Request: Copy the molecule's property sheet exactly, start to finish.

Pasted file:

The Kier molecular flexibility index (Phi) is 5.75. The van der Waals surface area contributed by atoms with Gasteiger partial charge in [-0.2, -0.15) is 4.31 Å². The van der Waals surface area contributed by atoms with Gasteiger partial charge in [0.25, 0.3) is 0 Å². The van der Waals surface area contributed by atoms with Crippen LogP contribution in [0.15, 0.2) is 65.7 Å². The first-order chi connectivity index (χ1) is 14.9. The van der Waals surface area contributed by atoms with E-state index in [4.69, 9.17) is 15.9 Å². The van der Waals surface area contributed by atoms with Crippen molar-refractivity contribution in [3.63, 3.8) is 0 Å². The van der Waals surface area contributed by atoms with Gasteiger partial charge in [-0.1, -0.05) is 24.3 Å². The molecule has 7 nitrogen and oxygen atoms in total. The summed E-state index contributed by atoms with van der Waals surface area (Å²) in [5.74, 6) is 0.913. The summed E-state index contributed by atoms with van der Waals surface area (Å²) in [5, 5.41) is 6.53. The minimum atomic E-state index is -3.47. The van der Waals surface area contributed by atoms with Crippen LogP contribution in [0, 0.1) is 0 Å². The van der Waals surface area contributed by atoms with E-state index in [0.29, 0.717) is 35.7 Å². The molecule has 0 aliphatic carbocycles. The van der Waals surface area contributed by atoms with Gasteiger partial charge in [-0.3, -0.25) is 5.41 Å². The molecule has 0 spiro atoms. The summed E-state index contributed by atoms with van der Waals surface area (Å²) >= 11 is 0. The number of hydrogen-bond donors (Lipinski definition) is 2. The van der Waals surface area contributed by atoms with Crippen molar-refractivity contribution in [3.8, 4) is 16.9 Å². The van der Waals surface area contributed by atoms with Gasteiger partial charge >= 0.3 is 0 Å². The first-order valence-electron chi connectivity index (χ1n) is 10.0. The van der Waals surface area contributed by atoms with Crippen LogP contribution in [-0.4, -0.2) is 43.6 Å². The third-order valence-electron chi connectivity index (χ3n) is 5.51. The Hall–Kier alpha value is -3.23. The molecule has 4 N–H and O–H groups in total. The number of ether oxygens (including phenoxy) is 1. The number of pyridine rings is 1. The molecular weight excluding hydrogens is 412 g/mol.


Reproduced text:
The Kier molecular flexibility index (Phi) is 5.75. The van der Waals surface area contributed by atoms with Gasteiger partial charge in [-0.2, -0.15) is 4.31 Å². The van der Waals surface area contributed by atoms with Gasteiger partial charge in [0.25, 0.3) is 0 Å². The van der Waals surface area contributed by atoms with Crippen LogP contribution in [0.15, 0.2) is 65.7 Å². The first-order chi connectivity index (χ1) is 14.9. The van der Waals surface area contributed by atoms with E-state index in [4.69, 9.17) is 15.9 Å². The van der Waals surface area contributed by atoms with Crippen molar-refractivity contribution in [3.63, 3.8) is 0 Å². The van der Waals surface area contributed by atoms with Gasteiger partial charge in [-0.1, -0.05) is 24.3 Å². The molecule has 7 nitrogen and oxygen atoms in total. The summed E-state index contributed by atoms with van der Waals surface area (Å²) in [5.74, 6) is 0.913. The summed E-state index contributed by atoms with van der Waals surface area (Å²) in [5, 5.41) is 6.53. The minimum atomic E-state index is -3.47. The van der Waals surface area contributed by atoms with Crippen LogP contribution in [0, 0.1) is 0 Å². The van der Waals surface area contributed by atoms with E-state index in [0.29, 0.717) is 35.7 Å². The molecule has 0 aliphatic carbocycles. The van der Waals surface area contributed by atoms with Gasteiger partial charge in [-0.3, -0.25) is 5.41 Å². The molecule has 0 spiro atoms. The summed E-state index contributed by atoms with van der Waals surface area (Å²) >= 11 is 0. The number of hydrogen-bond donors (Lipinski definition) is 2. The van der Waals surface area contributed by atoms with Crippen molar-refractivity contribution in [3.8, 4) is 16.9 Å². The van der Waals surface area contributed by atoms with Gasteiger partial charge >= 0.3 is 0 Å². The first-order valence-electron chi connectivity index (χ1n) is 10.0. The van der Waals surface area contributed by atoms with Crippen LogP contribution in [-0.4, -0.2) is 43.6 Å². The third-order valence-electron chi connectivity index (χ3n) is 5.51. The Hall–Kier alpha value is -3.23. The molecule has 4 N–H and O–H groups in total. The number of ether oxygens (including phenoxy) is 1. The number of pyridine rings is 1. The molecular weight excluding hydrogens is 412 g/mol.